3 Techniques For Instance Management in WCF

Instance management basically defines the binding of a service instance to a request received from a client. In the case of WCF, the following three techniques for service instantiation are available:

  • PerCall
  • PerSession
  • Single

As we know, application requirements variy with respect to scalability, durability, performance, transactions and so on, so in order to meet the respective needs of the application, we choose among various WCF service instance modes.

"PerSession" is the default instance mode for WCF Service. In order to use any specific techniques mentioned above, we need to configure the serviceBehavior attribute for a service as follows:

public interface IInstanceManagDemoService
    [OperationContract] string Method1();

public class InstanceManagDemoService : IInstanceManagDemoService
    public string Method1()
        //method details here.....


In the case of PerCall Instance mode, a new instance is created against each request coming from a client and later disposed off when the response is sent back from the service as shown in the following diagram.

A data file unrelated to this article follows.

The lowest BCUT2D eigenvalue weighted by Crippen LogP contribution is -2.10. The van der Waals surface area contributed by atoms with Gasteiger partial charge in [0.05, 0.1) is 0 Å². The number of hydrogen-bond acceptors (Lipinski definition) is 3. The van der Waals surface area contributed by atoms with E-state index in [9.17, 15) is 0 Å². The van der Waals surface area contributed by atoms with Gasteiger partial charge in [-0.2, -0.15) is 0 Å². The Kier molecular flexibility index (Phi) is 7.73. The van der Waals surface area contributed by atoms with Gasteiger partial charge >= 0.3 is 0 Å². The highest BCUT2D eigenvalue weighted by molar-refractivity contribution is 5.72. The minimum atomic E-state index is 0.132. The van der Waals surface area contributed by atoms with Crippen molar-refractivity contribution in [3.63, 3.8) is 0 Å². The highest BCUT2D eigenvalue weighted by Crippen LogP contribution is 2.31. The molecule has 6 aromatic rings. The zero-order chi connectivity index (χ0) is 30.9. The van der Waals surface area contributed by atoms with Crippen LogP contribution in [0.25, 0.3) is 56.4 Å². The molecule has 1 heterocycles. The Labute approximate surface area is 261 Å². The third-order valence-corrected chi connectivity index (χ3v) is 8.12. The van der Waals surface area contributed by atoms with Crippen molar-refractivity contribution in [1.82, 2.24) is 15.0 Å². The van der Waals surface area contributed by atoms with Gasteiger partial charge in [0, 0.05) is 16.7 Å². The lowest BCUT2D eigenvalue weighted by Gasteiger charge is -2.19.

The above diagram shows that all requests coming from one or more clients are served by separate instances on the server.

Key points about this approach are:

  • We will prefer to use this approach when we don't need to maintain state between requests.
  • Scalability is a major concern and the service holds expensive resources like communication ports, files or database connections and so on.


For the PerSession Instance mode, a new instance is maintained on the server for one session. For separate sessions, another instance is created that serves the request. Normally, we use this technique when we need to maintain a session among multiple requests.


The above diagram shows that all requests from "WCF Client 1" are served by "Service Instance 1". The same is the case for client 2 and client 3 respectively. In this technique, the service instance is disposed off when a specific client completes all its method calls to perform a specific functionality.

Key points about this approach are:

  • The approach is preferable when we need to maintain state.
  • Scalability is a concern but not the biggest concern.


In the case of Single/Singleton Instance mode, only one instance is created to serve all the requests coming from all clients.


In this technique, the service instance is not disposed of and it stays on the server to serve all incoming requests.

Key points about this approach are:

  • We want to share global data using service.
  • Scalability is not a concern at all.

Other relevant articles on C-SharpCorner are:

Similar Articles